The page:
Indicted For Spying For Chinese
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LOS ANGELES – A federal grand jury on Wednesday indicted a mother and son on charges of helping a Chinese-American engineer who allegedly tried to send sensitive information about Navy warships to China.
The indictment returned by a grand jury in Santa Ana charged Fuk Heung Li, 48, and her son,Yui “Billy” Mak, 26, with making false statements and acting as agents of a foreign government, namely China, without prior notification to the U.S. attorney general, said FBI spokeswoman Laura Eimiller.
Yui “Billy” Mak is the nephew of Chi Mak, who allegedly took computer disks from an Anaheim defense contractor where he was lead engineer on a sensitive research project involving propulsion systems for Navy warships. Ms. Li is married to Chi Mak’s brother, Tai Wang Mak, also a defendant.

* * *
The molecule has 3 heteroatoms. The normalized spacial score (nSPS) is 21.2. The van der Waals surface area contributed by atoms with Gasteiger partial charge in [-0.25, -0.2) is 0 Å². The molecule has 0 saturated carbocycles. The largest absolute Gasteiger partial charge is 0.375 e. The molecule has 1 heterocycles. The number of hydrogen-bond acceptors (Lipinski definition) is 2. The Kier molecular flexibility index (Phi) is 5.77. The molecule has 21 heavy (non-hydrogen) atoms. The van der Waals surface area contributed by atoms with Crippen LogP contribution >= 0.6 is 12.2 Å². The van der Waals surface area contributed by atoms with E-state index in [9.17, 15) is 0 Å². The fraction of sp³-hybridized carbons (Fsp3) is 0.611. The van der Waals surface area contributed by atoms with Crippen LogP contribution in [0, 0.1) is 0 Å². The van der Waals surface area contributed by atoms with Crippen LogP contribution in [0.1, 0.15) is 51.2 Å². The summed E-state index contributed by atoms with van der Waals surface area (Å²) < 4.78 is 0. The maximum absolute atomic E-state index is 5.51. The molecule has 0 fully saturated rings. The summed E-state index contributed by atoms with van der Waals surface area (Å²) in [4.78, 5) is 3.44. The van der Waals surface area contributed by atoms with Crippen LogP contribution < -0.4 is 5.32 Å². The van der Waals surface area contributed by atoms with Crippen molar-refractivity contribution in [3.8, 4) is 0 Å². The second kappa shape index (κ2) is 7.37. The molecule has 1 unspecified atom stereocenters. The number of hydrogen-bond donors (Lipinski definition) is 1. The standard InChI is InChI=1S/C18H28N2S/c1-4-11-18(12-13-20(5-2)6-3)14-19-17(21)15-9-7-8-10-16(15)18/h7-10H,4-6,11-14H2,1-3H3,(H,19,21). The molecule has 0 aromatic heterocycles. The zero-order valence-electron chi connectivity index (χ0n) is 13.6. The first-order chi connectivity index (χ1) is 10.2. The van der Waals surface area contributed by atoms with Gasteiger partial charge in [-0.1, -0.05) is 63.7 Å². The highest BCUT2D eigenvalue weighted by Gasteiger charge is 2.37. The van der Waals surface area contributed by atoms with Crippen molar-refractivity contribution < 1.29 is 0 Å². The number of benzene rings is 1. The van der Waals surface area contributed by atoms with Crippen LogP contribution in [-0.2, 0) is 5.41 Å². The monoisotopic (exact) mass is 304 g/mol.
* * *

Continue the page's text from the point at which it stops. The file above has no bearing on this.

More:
Wednesday’s superseding indictment retained the original charges against Chi Mak, 65, his wife, Rebecca Laiwah Chiu, 62, and Tai Wang Mak, 56. Each faces a count of failing to register as a foreign agent.
“We continue to maintain our clients’ innocence,” said Chi Mak’s attorney, Ronald Kaye. “The government has overstated the evidence and misconstrued what was stated by my client.” John Early, attorney for Tai Mak, pointed out his client had not been charged with espionage despite the allegations in the case.
The government claims that Chi Mak, who is an American citizen, passed the information to his brother. Yui “Billy” Mak then helped encrypted the files onto CD-ROM computer disk. That disk was found hidden the luggage of Tai Mak and his wife after they were arrested in October at Los Angeles International Airport as they prepared to travel to Hong Kong and Guangzhou, China, authorities said.